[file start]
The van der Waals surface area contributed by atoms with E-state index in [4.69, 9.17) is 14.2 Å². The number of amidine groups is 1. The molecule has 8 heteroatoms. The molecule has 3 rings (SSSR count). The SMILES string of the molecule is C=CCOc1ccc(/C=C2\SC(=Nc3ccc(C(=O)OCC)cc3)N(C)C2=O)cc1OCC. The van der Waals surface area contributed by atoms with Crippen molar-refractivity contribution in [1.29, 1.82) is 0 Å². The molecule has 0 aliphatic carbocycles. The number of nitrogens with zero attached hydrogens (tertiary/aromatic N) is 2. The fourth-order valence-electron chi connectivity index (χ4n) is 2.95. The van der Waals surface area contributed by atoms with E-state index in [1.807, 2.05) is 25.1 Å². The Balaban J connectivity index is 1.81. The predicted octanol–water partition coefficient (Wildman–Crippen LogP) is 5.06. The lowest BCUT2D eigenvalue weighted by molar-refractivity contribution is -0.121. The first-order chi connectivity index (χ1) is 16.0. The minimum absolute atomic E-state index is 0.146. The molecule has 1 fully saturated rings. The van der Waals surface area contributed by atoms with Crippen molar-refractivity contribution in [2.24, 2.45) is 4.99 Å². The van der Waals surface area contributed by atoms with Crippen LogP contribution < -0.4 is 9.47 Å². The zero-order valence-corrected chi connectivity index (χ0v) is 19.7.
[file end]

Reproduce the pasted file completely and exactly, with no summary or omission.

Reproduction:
The van der Waals surface area contributed by atoms with E-state index in [4.69, 9.17) is 14.2 Å². The number of amidine groups is 1. The molecule has 8 heteroatoms. The molecule has 3 rings (SSSR count). The SMILES string of the molecule is C=CCOc1ccc(/C=C2\SC(=Nc3ccc(C(=O)OCC)cc3)N(C)C2=O)cc1OCC. The van der Waals surface area contributed by atoms with Crippen molar-refractivity contribution in [1.29, 1.82) is 0 Å². The molecule has 0 aliphatic carbocycles. The number of nitrogens with zero attached hydrogens (tertiary/aromatic N) is 2. The fourth-order valence-electron chi connectivity index (χ4n) is 2.95. The van der Waals surface area contributed by atoms with E-state index in [1.807, 2.05) is 25.1 Å². The Balaban J connectivity index is 1.81. The predicted octanol–water partition coefficient (Wildman–Crippen LogP) is 5.06. The lowest BCUT2D eigenvalue weighted by molar-refractivity contribution is -0.121. The first-order chi connectivity index (χ1) is 16.0. The minimum absolute atomic E-state index is 0.146. The molecule has 1 fully saturated rings. The van der Waals surface area contributed by atoms with Crippen molar-refractivity contribution in [2.24, 2.45) is 4.99 Å². The van der Waals surface area contributed by atoms with Crippen LogP contribution < -0.4 is 9.47 Å². The zero-order valence-corrected chi connectivity index (χ0v) is 19.7.